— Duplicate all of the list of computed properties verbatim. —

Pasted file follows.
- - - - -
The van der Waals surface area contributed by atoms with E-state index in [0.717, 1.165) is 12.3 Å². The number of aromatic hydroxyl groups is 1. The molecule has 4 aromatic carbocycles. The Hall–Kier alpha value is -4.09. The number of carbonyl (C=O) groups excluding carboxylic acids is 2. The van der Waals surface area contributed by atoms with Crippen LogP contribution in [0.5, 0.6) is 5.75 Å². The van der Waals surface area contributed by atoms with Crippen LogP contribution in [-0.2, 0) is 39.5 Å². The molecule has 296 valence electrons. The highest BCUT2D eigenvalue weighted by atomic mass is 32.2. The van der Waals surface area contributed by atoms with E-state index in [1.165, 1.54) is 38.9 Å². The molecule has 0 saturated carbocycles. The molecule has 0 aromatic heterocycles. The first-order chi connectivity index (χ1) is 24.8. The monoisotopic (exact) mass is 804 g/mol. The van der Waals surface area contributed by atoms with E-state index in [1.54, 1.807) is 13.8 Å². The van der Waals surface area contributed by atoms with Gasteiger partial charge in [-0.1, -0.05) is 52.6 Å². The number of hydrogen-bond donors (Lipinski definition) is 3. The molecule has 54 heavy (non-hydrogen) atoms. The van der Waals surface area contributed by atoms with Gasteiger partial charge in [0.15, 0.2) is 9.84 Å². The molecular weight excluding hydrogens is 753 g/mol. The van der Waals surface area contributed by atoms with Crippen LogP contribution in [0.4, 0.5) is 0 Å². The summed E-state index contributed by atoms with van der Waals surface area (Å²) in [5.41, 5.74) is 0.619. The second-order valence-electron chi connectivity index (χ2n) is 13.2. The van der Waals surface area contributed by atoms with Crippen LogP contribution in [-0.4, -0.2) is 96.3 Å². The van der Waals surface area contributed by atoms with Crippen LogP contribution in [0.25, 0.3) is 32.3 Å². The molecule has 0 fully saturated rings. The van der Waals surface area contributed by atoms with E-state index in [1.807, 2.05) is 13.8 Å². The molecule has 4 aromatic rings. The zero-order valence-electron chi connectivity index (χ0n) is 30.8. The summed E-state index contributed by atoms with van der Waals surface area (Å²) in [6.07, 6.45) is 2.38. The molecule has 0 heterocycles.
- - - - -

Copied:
The van der Waals surface area contributed by atoms with E-state index in [0.717, 1.165) is 12.3 Å². The number of aromatic hydroxyl groups is 1. The molecule has 4 aromatic carbocycles. The Hall–Kier alpha value is -4.09. The number of carbonyl (C=O) groups excluding carboxylic acids is 2. The van der Waals surface area contributed by atoms with Crippen LogP contribution in [0.5, 0.6) is 5.75 Å². The van der Waals surface area contributed by atoms with Crippen LogP contribution in [-0.2, 0) is 39.5 Å². The molecule has 296 valence electrons. The highest BCUT2D eigenvalue weighted by atomic mass is 32.2. The van der Waals surface area contributed by atoms with E-state index in [1.165, 1.54) is 38.9 Å². The molecule has 0 saturated carbocycles. The molecule has 0 aromatic heterocycles. The first-order chi connectivity index (χ1) is 24.8. The monoisotopic (exact) mass is 804 g/mol. The van der Waals surface area contributed by atoms with E-state index in [1.54, 1.807) is 13.8 Å². The van der Waals surface area contributed by atoms with Gasteiger partial charge in [-0.1, -0.05) is 52.6 Å². The number of hydrogen-bond donors (Lipinski definition) is 3. The molecule has 54 heavy (non-hydrogen) atoms. The van der Waals surface area contributed by atoms with Gasteiger partial charge in [0.15, 0.2) is 9.84 Å². The molecular weight excluding hydrogens is 753 g/mol. The van der Waals surface area contributed by atoms with Crippen LogP contribution in [0.4, 0.5) is 0 Å². The summed E-state index contributed by atoms with van der Waals surface area (Å²) in [5.41, 5.74) is 0.619. The second-order valence-electron chi connectivity index (χ2n) is 13.2. The van der Waals surface area contributed by atoms with Crippen LogP contribution in [-0.4, -0.2) is 96.3 Å². The van der Waals surface area contributed by atoms with Crippen LogP contribution in [0.25, 0.3) is 32.3 Å². The molecule has 0 fully saturated rings. The van der Waals surface area contributed by atoms with E-state index in [1.807, 2.05) is 13.8 Å². The molecule has 4 aromatic rings. The zero-order valence-electron chi connectivity index (χ0n) is 30.8. The summed E-state index contributed by atoms with van der Waals surface area (Å²) in [6.07, 6.45) is 2.38. The molecule has 0 heterocycles.